R. Griffith "Griff" Thomas, Editor-in-Chief of Allen's Trademark Digest, has filed the following report regarding the recent TTAB oral hearing in In re WCM Industries, Inc.
On Tuesday, January 14, 2020, the Board conducted a live oral hearing at the United States Patent and Trademark Office in the East Wing of the Madison Building, in Alexandria, Virginia. The TTAB heard arguments in In re WCM Industries, Inc, S.N. 87555014, involving WCM Industries, Inc.'s (WCM) application to register a three-dimensional product configuration of a bathtub overflow drain cap for "Plumbing products, namely, a bathtub overflow drain cap" in International Class 11.
Trademark Examining Attorney Heather A. Sales had refused registration under Trademark Act Section 2(e)(5) because the mark was found to be functional, and also under Sections 1, 2, and 45 because the product design was nondistinctive. WCM Section 2(f) evidence of acquired distinctiveness was found insufficient. The parties' briefs and other papers may be found HERE.
The two issues argued on appeal were: (1) Whether the applied-for mark, a three-dimensional product configuration for the identified goods, is de jure functional under Section 2(e)(5) of the Lanham Act; and (2) Whether WCM's submitted evidence, declarations and advertisements were sufficient to show acquired distinctiveness under Section 2(f).
The TTAB Panel consisted of Judges Karen S. Kuhlke, Robert H. Coggins, and Thomas Wellington.
Scott W. Johnston, Merchant & Gould PC, argued for WCM Industries, Inc. and Heather A. Sales for the Trademark Examining Office. The Board allowed each side 20 minutes to present its case. WCM reserved four minutes for rebuttal.
The Judges seemed content to let WCM's counsel get through his argument before starting in with questions. During WCM's opening argument, the Board confirmed that relevant consumers included plumbers and average residential buyers. The Board asked a number of questions about why the portions of the drain cap and opening were not delineated by appropriate solid and dotted lines to indicate the portions that are not claimed. WCM argued that nothing in its utility patents indicates that the shape of the drain hole is essential, makes the drain work better, or is more desirable. WCM relied on the Board's non-precedential decision in In re 3M Company, S. Nos. 77701886 and 77701928 (May 10, 2012), to support its position. In that case, the Board reversed a Section 2(e)(5) refusal of the configuration of a hand sanitizing container shown below. [TTABlogged here].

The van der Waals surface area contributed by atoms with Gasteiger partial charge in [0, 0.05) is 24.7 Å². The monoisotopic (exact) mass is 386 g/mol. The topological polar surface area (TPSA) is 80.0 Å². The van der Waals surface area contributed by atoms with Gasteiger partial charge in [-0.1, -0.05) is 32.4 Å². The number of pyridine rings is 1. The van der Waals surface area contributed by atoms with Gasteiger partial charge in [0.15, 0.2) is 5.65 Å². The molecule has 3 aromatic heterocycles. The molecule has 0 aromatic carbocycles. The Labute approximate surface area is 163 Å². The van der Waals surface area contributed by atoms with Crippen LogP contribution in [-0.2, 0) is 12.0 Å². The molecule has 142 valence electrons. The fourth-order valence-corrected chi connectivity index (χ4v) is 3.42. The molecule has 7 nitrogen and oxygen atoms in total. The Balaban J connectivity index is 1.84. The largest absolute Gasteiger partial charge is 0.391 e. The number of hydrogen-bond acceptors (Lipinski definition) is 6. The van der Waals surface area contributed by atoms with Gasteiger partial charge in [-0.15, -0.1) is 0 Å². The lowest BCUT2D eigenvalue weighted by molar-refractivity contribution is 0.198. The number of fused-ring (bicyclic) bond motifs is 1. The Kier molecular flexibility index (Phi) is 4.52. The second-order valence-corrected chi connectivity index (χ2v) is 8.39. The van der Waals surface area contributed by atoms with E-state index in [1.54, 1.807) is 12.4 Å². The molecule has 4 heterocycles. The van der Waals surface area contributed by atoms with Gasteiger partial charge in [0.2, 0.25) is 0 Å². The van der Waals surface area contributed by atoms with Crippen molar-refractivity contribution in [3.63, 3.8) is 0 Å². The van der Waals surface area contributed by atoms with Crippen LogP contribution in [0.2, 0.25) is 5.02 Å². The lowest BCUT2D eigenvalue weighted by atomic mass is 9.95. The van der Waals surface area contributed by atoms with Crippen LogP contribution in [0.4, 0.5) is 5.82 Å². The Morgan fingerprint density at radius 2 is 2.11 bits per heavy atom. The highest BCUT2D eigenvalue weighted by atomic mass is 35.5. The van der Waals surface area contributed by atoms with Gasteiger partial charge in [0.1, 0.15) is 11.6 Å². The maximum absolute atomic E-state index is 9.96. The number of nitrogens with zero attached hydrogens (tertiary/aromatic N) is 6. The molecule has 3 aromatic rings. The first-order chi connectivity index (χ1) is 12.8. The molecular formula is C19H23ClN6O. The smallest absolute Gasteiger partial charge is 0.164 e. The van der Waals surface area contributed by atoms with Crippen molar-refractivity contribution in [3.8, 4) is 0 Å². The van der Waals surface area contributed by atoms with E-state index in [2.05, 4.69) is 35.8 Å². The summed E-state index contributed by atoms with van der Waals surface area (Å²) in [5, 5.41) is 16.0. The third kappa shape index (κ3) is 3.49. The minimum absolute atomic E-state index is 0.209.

Examining Attorney Sales argued that the subject design is functional because, as shown by WCM's utility patents, the design made the product better (U.S. Patent No. 0079654 Device for Concealing a Plate Associated with Overflow Plumbing) and provides cost saving to manufacture (U.S. Patent Pub. No. US 2018/0044899 Device for Providing Improved Drainage). Moreover, WCM's advertising supported the functionality refusal.
Turning to acquired distinctiveness, WCM argued that its extensive use, massive sales, and significant advertising, and a multitude of customer and industry declarations proved that WCM's mark has acquired distinctiveness and serves to identify the source of WCM's overflow cap.
The Board quizzed both sides about the more than 100 declaration statements submitted by WCM and completed by manufacture representatives and other plumbing industry consumers, asserting recognition of the mark as source indicator. WCM contended that the declarations constitute overwhelmingly persuasive evidence regarding acquired distinctiveness. WCM was questioned about potential bias, while the Examining Attorney was challenged about the claim that the statements were just fill-in-the blank forms. WCM insisted the numerous declarants had no direct communication or business relationship with WCM and were not biased. Examining Attorney Sales agreed that the surveys were not just fill-in-the-blank forms. Finally, Applicant WCM argued that the drain has been in use for 19 years and has been seen and recognized a huge number of times by tub users, and thus has acquired distinctiveness
The Board asked many more questions of WCM and the panel seemed split, with one judge agreeing with Applicant WCM, one agreeing with the USPTO, and the third undecided. It will be interesting to see whether WCM's application will go down the TTAB drain or whether the appeal will hold water.
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